Browser, ports, cables and whatnot!
From seven to one and vice versa
The OSI (Open Systems Interconnection) Model is a framework for standardising the functions of networking equipment.
The goal for this is to make said equipment compatible with each other no matter the internal build-up.
The OSI model was developed in the late 70’s. Basically to ‘stabilise’ the overgrowing amount of networking standards at the time.
The OSI model is going to be your tool for troubleshooting and understanding networks. The OSI model always has to go up or down in order.
Example: If you would go to ‘YouTube.com‘ your browser will handle layer 7 to 5 (taking into account that Cisco handles this as one layers themselves). The browser, operating system and it’s firewall will take care of the ports used and allowed, thus layer 4.
It’ll than pass the router which routes based on destination IP, which is layer 3. If a switch is in between, this device will take care of layer 2.
All the equipment, cables and the electrical signal belong to layer 1, the physical layer.
In the end. Layer 5 to 7 can be seen as a single one for networking specifically.
Layer 1: Physical
Layer 1, The physical layer. This one is pretty easy to remember. Layer one is responsible for the transmission of the raw (photo)electrical signal through the means of a transmission medium. Which could be copper ethernet cable or an optical fibre cable for instance.
This layer also specifies the physical maximum data rates, physical connectors and whether something is full-duplex or half-duplex.
Layer 2: Data Link
Layer 2, The Data Link layer. This layer is responsible for node-to-node transfer of data. It is capable of detecting and correcting errors that may occur on the physical layer.
Layer two defines the protocol that both establishes and terminates the connection between two physically connected devices. Meaning, if the LED’s on your network interface of your computer would turn on right after you plugged in your ethernet cable. This means layer two is successfully established.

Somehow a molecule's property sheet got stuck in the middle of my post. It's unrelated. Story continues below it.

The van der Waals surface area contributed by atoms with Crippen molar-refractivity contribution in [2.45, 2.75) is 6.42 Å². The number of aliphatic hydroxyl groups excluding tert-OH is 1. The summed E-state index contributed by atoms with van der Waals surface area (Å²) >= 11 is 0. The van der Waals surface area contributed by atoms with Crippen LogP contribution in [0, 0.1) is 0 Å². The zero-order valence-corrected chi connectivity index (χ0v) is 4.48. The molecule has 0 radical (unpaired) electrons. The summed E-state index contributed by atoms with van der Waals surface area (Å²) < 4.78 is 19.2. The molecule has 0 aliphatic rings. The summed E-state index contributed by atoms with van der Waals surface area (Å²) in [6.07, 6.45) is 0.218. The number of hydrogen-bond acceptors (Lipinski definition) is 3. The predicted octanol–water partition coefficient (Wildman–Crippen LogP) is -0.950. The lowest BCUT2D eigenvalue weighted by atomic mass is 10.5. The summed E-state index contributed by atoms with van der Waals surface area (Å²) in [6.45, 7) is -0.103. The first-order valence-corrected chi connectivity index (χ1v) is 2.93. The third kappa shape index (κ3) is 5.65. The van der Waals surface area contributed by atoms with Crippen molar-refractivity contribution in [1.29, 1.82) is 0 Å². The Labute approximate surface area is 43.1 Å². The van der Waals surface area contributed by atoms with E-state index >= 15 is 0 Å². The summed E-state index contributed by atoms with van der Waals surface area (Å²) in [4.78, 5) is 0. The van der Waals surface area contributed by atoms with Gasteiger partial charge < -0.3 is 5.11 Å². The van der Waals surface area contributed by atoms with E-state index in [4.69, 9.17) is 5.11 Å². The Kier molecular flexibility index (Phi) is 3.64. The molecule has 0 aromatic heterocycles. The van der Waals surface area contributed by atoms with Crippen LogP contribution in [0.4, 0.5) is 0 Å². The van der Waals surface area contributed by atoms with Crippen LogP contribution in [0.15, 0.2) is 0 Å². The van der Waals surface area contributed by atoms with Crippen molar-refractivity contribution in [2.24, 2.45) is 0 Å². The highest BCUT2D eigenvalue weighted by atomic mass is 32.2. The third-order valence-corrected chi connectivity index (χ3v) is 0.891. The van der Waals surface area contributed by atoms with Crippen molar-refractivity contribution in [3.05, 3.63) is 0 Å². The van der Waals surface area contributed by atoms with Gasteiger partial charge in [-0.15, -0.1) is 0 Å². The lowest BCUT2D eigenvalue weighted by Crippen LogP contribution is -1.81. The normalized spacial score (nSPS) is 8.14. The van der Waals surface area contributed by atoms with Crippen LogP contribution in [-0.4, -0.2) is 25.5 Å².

Layer two contains the MAC (Medium/Media Access Control) addresses. These addresses are hardcoded into a NIC (Network Interface Card). Switches use these MAC addresses to determine what the source and destination host should be for forwarding data within a single LAN. Read more on my ‘Hubs, Routers and Switches’ page.
Layer 3: Network
Layer 3, The Network layer. This layer is, for me, the most interesting of all.
Layer 3 basically provides the functions and procedures for transferring packets from A to B through different networks, from node to node in where each node has an IP address.
If passing multiple networks, a router is necessary to forward it to its destination based on routes. Read more on my ‘Hubs, Routers and Switches’ page.
Layer 4: Transport
Layer 4, The Transport layer. This layer works a bit as a layer that ‘co-ordinates’ layer 5 to 7 with layer 1 to 3.
This layer is where the logical end-to-end connections are handled as in what ports are used and whether UDP or TCP is used.
UDP (User Datagram Protocol) is mainly used for real-time applications where reliability isn’t necessary (e.g. re-sending lost data amidst the connection) but where speed is necessary. Online games, VoIP, DHCP, DNS (If the data is below 512 bytes which usually never happens…)
TCP (Transmission Control Protocol) is used where reliability is more important over speed/overhead.
Connecting to websites, Mail, SSH/Telnet and DNS (with data over 512 bytes) uses TCP for example.
Layer 5: Session
Layer 5, The Application layer. This layer controls the connection in end-to-end connections. It manages and shut it down when the need arises in a graceful manner.
SSL/TLS encryption is handled in this layer, strictly for HTTPS traffic for instance. But encryption can be done on layer 3 to 7!
Layer 6: Presentation
Layer 6, The Presentation layer. This layer is responsible for formatting the information to the application layer.
You can look at this layer as a sort of translator for the application. A bit like a driver/API.
In many applications, layer 6 and 7 are mostly handled as one. You won’t see really much networking specific in here.
Layer 7: Application
Layer 7, The Application layer. This layer is directly in contact with the user. Like your browser, email client or videogame.
An example would be that you inside your browser fill in a web address, once you press enter it’ll ‘encapsulate’ it’s HTTP request to the webserver from which client it came and what protocol to use. In this case HTTP(S).
Example protocols: Telnet, TFTP, SMTP, DNS.